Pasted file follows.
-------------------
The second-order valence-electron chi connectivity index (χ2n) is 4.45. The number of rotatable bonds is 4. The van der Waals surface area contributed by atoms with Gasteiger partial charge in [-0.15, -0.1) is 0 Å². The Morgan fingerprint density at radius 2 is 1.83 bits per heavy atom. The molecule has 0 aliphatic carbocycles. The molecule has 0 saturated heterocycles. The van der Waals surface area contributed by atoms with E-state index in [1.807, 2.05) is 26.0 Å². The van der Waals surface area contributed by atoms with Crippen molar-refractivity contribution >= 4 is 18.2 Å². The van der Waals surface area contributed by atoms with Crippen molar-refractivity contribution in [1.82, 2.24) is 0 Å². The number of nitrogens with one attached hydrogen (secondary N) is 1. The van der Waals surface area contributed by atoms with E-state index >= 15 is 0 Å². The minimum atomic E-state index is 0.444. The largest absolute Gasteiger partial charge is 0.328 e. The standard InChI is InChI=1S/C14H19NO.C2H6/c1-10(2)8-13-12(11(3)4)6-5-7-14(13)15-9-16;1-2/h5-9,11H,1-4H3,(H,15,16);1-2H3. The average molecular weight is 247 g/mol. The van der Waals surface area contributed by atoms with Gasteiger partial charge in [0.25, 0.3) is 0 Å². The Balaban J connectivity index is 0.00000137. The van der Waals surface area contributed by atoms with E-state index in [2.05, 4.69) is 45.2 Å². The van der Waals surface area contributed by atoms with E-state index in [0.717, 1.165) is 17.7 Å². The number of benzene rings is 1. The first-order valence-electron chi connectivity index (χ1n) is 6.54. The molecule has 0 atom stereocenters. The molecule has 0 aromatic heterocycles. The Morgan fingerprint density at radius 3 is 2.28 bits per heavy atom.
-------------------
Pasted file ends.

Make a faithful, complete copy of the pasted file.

The second-order valence-electron chi connectivity index (χ2n) is 4.45. The number of rotatable bonds is 4. The van der Waals surface area contributed by atoms with Gasteiger partial charge in [-0.15, -0.1) is 0 Å². The Morgan fingerprint density at radius 2 is 1.83 bits per heavy atom. The molecule has 0 aliphatic carbocycles. The molecule has 0 saturated heterocycles. The van der Waals surface area contributed by atoms with E-state index in [1.807, 2.05) is 26.0 Å². The van der Waals surface area contributed by atoms with Crippen molar-refractivity contribution >= 4 is 18.2 Å². The van der Waals surface area contributed by atoms with Crippen molar-refractivity contribution in [1.82, 2.24) is 0 Å². The number of nitrogens with one attached hydrogen (secondary N) is 1. The van der Waals surface area contributed by atoms with E-state index >= 15 is 0 Å². The minimum atomic E-state index is 0.444. The largest absolute Gasteiger partial charge is 0.328 e. The standard InChI is InChI=1S/C14H19NO.C2H6/c1-10(2)8-13-12(11(3)4)6-5-7-14(13)15-9-16;1-2/h5-9,11H,1-4H3,(H,15,16);1-2H3. The average molecular weight is 247 g/mol. The van der Waals surface area contributed by atoms with Gasteiger partial charge in [0.25, 0.3) is 0 Å². The Balaban J connectivity index is 0.00000137. The van der Waals surface area contributed by atoms with E-state index in [2.05, 4.69) is 45.2 Å². The van der Waals surface area contributed by atoms with E-state index in [0.717, 1.165) is 17.7 Å². The number of benzene rings is 1. The first-order valence-electron chi connectivity index (χ1n) is 6.54. The molecule has 0 atom stereocenters. The molecule has 0 aromatic heterocycles. The Morgan fingerprint density at radius 3 is 2.28 bits per heavy atom.